[Project_owners] Javascript (de)serialization question

Paul Tomlin paul at paultomlin.com
Mon Mar 13 09:04:31 EST 2006


Eric H. Jung wrote:

>> Do you care/need to know if the data is corrupted?
>>
> 
> No.

You should. And having the properties wrapped in accessors can help 
here. I'd be tempted to reset the __proto__ property to regain you class 
data to allow for this, or create a wrapper class which deals with the 
details...

var data = new Object();
data.foo = 'abc';

var DataHandler = new Object();
DataHandler.getFoo = function (obj)
{
	// check obj.foo
	// then
	return obj.foo;
}
DataHandler.setFoo = function (obj, val)
{
	// check obj
	// check val
	// then
	obj.foo = val;
}

Since all your data handling is separated from your data, you can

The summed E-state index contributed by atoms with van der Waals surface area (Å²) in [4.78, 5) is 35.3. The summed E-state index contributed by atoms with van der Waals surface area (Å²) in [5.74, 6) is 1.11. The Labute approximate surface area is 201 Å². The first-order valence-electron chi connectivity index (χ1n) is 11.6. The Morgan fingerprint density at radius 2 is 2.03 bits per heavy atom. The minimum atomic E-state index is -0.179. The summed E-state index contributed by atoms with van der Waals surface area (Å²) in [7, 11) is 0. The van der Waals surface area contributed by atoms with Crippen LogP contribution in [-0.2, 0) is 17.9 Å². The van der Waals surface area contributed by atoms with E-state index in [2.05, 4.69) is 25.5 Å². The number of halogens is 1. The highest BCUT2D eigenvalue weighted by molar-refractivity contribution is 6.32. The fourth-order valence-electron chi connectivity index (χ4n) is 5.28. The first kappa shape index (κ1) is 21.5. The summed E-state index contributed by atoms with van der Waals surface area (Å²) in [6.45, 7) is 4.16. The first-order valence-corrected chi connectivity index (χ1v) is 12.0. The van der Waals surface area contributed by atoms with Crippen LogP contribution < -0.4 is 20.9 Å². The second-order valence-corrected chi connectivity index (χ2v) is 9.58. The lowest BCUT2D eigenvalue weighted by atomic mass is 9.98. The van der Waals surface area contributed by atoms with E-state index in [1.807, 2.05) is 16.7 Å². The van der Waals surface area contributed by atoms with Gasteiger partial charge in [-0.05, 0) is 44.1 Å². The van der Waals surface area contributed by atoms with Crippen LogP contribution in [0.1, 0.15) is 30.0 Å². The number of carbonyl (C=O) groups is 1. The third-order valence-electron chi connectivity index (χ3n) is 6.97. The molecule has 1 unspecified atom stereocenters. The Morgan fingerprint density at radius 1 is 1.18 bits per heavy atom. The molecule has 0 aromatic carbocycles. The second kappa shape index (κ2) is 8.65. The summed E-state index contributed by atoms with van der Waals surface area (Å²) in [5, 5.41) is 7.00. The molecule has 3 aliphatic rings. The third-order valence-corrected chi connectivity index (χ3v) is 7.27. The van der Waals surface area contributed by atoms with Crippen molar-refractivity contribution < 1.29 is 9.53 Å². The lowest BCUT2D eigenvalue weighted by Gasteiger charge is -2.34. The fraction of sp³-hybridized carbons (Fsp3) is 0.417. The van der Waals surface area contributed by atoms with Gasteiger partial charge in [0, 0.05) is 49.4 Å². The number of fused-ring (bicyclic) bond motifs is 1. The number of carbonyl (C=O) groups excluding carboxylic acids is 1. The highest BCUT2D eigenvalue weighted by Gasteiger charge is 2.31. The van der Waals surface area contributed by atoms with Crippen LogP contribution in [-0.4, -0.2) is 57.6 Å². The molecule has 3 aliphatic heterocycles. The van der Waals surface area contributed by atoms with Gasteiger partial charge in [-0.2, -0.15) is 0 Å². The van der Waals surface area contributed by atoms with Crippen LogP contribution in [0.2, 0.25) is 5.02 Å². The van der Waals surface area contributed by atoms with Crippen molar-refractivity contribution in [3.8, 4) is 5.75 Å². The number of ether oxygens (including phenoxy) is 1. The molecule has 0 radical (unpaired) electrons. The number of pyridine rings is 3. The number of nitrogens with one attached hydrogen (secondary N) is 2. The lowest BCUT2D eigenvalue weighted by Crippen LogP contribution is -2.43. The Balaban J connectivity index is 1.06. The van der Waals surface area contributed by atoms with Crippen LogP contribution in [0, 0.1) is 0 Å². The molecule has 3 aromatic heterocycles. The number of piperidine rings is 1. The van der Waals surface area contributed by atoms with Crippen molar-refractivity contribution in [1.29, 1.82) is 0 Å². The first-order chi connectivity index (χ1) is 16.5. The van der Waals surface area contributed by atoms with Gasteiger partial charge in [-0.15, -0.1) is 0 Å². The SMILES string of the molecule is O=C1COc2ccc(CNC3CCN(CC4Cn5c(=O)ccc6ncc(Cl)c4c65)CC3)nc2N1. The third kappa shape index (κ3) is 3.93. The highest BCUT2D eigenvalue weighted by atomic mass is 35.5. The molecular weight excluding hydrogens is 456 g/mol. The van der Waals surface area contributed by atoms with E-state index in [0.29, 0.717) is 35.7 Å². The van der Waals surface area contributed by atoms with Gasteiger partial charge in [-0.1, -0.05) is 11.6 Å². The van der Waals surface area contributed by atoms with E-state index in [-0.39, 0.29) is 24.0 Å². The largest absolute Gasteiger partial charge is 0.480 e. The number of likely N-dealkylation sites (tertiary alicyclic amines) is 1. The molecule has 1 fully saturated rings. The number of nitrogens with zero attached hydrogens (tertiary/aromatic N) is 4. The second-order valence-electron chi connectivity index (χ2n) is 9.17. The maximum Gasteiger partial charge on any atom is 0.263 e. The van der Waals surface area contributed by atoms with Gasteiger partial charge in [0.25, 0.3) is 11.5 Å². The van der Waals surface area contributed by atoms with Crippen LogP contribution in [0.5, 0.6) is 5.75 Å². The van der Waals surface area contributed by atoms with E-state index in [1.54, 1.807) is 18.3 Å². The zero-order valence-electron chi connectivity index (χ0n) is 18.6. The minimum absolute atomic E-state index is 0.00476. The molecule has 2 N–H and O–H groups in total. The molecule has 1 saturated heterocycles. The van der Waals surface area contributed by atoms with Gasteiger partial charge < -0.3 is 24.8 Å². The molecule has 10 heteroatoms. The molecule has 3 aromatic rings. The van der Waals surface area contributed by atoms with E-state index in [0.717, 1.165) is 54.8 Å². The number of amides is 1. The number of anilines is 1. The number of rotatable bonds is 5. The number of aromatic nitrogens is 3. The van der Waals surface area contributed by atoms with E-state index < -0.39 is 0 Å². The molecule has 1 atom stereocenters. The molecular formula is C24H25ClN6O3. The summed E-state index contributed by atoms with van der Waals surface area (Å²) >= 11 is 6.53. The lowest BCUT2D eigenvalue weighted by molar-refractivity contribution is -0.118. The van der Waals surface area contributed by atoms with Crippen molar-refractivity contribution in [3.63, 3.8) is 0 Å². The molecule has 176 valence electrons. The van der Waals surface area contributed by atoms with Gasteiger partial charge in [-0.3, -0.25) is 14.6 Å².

happily just use simple objects to store the data. You can also handle 
computed properties easier, which in turn might reduce the size of 
toSource().

I have a tendency to try to write full classes rather than leverage the 
language. I think this is a result of dealing with too many languages, 
all of which have their own tricks. In the end it just gets too confusing.

>> Do you care/need to know if the data is maliciously changed to include
>> new functions that will now run inside chrome in your extension?
>>
> 
> 
> No.

You should, to be fair.. Though I wonder how many people check things 
like preference values in their extensions?

Pondering this, I think I'm safe purely by chance, since the only real 
values I store are URIs for mail folders. Frigging about with them is 
only going to result in an exception.

If you store & use, without checking, something like a web URL that's 
used, for instance, with some user account info (social bookmarking, 
hotmail/google, etc) then a naughty extension could switch that to a 
proxy...


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